I stood in the doorway between the kitchen and the living room, bewildered. My grandmother never came to visit in the morning, yet there she was--washing dishes. Where was my mother? Shouldn’t she be pouring my Frosted Flakes into the blue and white Melmac cereal bowl that made me think of robin’s eggs? Shouldn’t she be setting it at my place at the kitchen table facing the picture window that looked out on the river so I could watch the bright red cardinals feeding at the wooden box my father had nailed to the big tree? “Your mother has gone to the hospital to get your little brother,” my grandmother said.
Did I know, before that moment, that I was going to have a little brother? The idea of a new baby, whether known about or not, materialized as an arresting reality. But the fact that my mother found it necessary to “go and get” the baby, as my grandmother had put it, annoyed me. Couldn’t it just be brought, like the milk or the mail or my father’s freshly dry cleaned suits? I wanted my mother. I wanted my Frosted Flakes and the little stack of Oreos that I was allowed to have after breakfast on the couch while watching Romper Room so my mother could take her morning nap.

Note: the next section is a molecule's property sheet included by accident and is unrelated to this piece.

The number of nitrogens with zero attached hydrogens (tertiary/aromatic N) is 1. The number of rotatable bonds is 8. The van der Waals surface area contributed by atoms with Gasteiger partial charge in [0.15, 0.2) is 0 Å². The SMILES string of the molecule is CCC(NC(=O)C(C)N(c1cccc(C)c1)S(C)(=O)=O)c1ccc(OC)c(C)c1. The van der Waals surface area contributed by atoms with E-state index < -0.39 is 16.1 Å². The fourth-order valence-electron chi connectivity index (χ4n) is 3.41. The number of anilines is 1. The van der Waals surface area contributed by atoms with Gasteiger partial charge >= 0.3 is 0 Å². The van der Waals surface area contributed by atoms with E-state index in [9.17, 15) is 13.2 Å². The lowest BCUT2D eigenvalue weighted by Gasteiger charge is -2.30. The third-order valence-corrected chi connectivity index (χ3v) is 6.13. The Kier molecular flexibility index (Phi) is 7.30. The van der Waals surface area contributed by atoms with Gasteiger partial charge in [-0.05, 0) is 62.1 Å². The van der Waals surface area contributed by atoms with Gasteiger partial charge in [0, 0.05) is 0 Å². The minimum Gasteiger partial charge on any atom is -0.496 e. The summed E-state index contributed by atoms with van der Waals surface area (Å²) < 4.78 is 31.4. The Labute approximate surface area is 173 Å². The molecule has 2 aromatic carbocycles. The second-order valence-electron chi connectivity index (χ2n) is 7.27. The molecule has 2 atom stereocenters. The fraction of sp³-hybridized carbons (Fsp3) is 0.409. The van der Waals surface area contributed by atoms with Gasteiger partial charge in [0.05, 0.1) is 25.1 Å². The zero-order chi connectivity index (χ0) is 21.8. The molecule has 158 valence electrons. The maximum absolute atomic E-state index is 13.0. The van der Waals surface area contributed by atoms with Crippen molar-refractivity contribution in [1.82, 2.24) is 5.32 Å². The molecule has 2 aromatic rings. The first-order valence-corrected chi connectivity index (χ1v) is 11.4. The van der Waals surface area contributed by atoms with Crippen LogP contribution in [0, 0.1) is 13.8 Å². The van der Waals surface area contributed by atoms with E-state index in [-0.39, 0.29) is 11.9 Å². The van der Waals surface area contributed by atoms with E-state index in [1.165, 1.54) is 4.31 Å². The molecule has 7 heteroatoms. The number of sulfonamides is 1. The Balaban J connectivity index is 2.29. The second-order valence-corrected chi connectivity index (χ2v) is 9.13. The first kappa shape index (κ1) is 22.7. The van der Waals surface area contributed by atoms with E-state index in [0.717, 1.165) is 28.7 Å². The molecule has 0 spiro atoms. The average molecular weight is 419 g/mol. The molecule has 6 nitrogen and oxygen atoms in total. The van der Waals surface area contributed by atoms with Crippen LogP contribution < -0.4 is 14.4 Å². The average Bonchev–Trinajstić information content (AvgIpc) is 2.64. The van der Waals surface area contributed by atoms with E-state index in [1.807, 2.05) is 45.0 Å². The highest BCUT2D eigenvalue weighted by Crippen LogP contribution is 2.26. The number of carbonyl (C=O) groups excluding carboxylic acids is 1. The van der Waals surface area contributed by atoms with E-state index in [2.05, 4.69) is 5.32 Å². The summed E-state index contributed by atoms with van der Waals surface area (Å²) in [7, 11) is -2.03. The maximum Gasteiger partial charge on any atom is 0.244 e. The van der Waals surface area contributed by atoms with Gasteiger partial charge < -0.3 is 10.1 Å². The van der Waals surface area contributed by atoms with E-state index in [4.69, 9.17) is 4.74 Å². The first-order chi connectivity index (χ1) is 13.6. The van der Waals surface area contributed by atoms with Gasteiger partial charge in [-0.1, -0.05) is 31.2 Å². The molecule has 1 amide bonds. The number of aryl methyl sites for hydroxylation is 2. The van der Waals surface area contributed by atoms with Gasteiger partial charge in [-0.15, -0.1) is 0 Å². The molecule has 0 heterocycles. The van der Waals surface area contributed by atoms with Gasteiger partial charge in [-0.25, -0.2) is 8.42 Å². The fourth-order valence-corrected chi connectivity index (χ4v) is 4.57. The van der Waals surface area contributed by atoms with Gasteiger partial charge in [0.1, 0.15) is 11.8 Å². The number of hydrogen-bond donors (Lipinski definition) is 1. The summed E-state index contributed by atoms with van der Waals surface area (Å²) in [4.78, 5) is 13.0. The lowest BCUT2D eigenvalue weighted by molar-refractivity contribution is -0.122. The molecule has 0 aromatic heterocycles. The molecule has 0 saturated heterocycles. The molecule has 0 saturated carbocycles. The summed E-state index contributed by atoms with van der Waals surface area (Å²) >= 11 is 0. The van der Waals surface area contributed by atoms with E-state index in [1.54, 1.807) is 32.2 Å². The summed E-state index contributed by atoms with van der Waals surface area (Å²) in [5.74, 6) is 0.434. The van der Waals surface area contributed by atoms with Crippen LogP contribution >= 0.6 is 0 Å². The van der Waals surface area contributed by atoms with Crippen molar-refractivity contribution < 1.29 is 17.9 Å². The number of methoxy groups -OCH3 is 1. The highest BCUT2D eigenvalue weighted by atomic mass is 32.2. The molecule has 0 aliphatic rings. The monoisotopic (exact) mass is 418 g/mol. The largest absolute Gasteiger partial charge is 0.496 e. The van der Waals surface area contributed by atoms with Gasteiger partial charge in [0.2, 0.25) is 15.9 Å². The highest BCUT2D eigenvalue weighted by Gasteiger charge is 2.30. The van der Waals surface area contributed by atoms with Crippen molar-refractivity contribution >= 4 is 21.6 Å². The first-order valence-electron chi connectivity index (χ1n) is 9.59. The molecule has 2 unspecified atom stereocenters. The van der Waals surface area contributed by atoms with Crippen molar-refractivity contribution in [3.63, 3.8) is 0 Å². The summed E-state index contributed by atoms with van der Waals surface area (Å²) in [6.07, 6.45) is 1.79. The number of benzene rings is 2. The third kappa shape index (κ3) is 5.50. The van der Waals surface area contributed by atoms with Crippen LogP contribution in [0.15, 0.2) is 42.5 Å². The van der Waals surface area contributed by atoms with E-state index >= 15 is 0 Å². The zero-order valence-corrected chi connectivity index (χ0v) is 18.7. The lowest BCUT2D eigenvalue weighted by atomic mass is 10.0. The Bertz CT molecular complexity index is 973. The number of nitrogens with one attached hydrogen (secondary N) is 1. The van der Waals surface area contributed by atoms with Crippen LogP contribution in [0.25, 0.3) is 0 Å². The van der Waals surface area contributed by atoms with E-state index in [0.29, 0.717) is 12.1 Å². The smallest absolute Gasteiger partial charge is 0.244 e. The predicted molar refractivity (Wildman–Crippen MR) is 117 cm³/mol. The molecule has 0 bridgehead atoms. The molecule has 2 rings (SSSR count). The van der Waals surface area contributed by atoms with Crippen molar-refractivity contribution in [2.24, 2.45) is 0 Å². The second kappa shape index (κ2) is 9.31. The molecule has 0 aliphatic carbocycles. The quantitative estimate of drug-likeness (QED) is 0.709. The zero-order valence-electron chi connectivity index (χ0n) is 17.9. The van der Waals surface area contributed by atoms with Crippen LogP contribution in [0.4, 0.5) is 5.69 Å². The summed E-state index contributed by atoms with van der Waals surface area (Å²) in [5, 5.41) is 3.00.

I was four years old, and I knew how things were supposed to go. If you dug a hole in the ground, you could fall through it all the way to China. If you left a light on while you slept, monsters would not enter the room. People came in sizes like shoes or bottles of milk, and God had fashioned us out of clay baked in an oven, and brought us to life by breathing on us. I was little; my parents were big; and my 12-year-old sister was medium-sized.
It must have been something my grandmother said during that visit. For the first time I understood that one day I would grow up to become a mother, and that my parents, my sister, and my grandmother, and I had all come into this world as babies like the one who would soon be coming to join our family.
On the day my father finally ushered my mother through the kitchen door, in her arms was a small bundle--a tiny baby boy wrapped in a yellow and blue blanket that was as soft as a cloud. He had silky black hair, and when I looked into his face I knew that I would explain to him as soon as possible that he would not have to remain small forever.